Knowledge Cluster on Improving services through digitalisation
About the cluster
The digital services cluster is about utilising digital technologies to address challenges frequently faced by rural communities: Enabling access to services of public interest, meeting the demands of an aging population, facilitating access to employment, strengthening social cohesion and volunteering.
Many rural communities face challenges related to demographic changes, workforce development, infrastructure, and community preservation. Compared to their urban counterparts, for example, they tend to have fewer educational institutions, see more hospitals closing and experience less economic growth. Also, the digital divide between urban and rural areas has been discussed for some time now. Nevertheless, good examples can be found of how digital services can help to address challenges specifically experienced by rural communities. Public services – in the areas of education, health and administration for example – can be made available across spatial distances by means of digital technologies. Such technologies can also help people to maintain social exchange with others and to engage jointly in one’s own concerns. Not at least, they can be applied to bring work to people instead of bringing people to work (a trend particularly reinforced due to Covid-19). However, in order to derive tangible benefits from digital services in daily life, it is usually necessary to link both technological and non technological innovations in a meaningful way.
The EU has adopted the Digital Decade framework and a related policy program in 2020. With this program, the EU is pursuing a human-centric, sustainable vision for digital society to empower citizens and businesses. The aim of the Digital Decade is to ensure all aspects of technology and innovation work for people. Better connected rural areas is also a key target of the Long Term Vision for Rural Areas (LTVRA).
To get inspiration, check out the approach and smart ideas of two of the lighthouse communities:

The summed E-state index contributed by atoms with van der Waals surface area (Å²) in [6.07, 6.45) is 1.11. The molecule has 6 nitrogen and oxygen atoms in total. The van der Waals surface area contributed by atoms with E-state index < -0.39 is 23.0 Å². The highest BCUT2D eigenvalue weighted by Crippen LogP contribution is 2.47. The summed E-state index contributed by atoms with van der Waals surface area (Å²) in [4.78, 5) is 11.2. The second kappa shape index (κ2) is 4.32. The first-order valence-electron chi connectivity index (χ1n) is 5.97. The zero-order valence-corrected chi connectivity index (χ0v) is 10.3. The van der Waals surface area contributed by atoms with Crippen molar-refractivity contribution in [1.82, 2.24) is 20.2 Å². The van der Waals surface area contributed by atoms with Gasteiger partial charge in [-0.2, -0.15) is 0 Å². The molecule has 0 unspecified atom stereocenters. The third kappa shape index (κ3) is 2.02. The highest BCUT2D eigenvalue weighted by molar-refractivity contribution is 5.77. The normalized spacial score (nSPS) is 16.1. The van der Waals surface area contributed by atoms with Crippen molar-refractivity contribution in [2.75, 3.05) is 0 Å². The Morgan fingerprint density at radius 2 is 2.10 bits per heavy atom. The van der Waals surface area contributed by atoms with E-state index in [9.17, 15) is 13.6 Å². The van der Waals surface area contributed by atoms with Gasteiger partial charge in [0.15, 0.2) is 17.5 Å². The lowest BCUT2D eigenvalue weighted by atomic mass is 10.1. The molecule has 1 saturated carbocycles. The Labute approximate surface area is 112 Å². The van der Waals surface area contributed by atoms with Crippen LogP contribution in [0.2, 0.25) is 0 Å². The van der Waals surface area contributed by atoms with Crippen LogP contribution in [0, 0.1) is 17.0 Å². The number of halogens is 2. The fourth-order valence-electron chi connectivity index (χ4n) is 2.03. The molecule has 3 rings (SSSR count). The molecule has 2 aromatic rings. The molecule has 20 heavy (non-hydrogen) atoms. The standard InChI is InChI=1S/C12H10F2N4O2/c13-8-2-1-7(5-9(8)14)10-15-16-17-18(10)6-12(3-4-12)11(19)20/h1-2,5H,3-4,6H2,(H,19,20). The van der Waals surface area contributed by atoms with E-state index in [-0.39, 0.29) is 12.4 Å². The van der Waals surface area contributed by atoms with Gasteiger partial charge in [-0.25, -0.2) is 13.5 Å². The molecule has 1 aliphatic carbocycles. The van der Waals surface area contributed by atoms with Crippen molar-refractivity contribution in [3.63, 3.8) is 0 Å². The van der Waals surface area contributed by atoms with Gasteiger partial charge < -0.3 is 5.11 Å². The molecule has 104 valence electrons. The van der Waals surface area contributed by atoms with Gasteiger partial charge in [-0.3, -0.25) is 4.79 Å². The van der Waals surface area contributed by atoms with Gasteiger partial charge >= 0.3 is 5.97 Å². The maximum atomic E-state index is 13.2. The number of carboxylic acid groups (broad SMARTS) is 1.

Ovenhausen: Like many other villages, Ovenhausen is affected by the general trend of an ageing population. Moreover, the village is in danger of losing its attractiveness as a place to live due to the withdrawal of basic services from rural areas. In addition to strengthening social interaction in the sense of a “caring community” through initiatives such as the “social village café”, the general trend towards digitalisation is be used to increase the quality of life in Ovenhausen. To this end, a two-pronged objective is being pursued. On the one hand, the digital competence of the residents is to be increased so that everybody can make meaningful use of a rapidly developing online world. It is assumed that developments such as online banking and online shopping have already changed the everyday lives of many people and will continue to do so in the future. On the other hand, digital technologies are also to be used for creating digital services tailored to the village. If you would like you can read more about the village through the geomapping tool.
Lormes: Lormes has at an early stage seen digital transformation as an opportunity for local development. Already in 2003, an initiative was launched to promote digital inclusion by means of capacity building measures in the local community. Somewhat later, a rural digital hub was set up consisting of eight offices that were equipped with high-speed internet connections . Over the years, the digital hub developed into a vibrant local ecosystem facilitating the emergence of digital projects for the private and public sectors. After a trial period, the installation of a local fibre optic network began in 2018 to provide high-speed internet access to all residents and local businesses. As the village is located in a sparsely populated area, network roll out was initiated by a public initiative (RIP). Based on the network infrastructure operated on behalf of the local authority, commercial operators offer high-speed service packages to individuals and businesses. Today, almost 2000 premises are passed by the local fibre optic network. If you would like, you can read more about the village through the geomapping tool.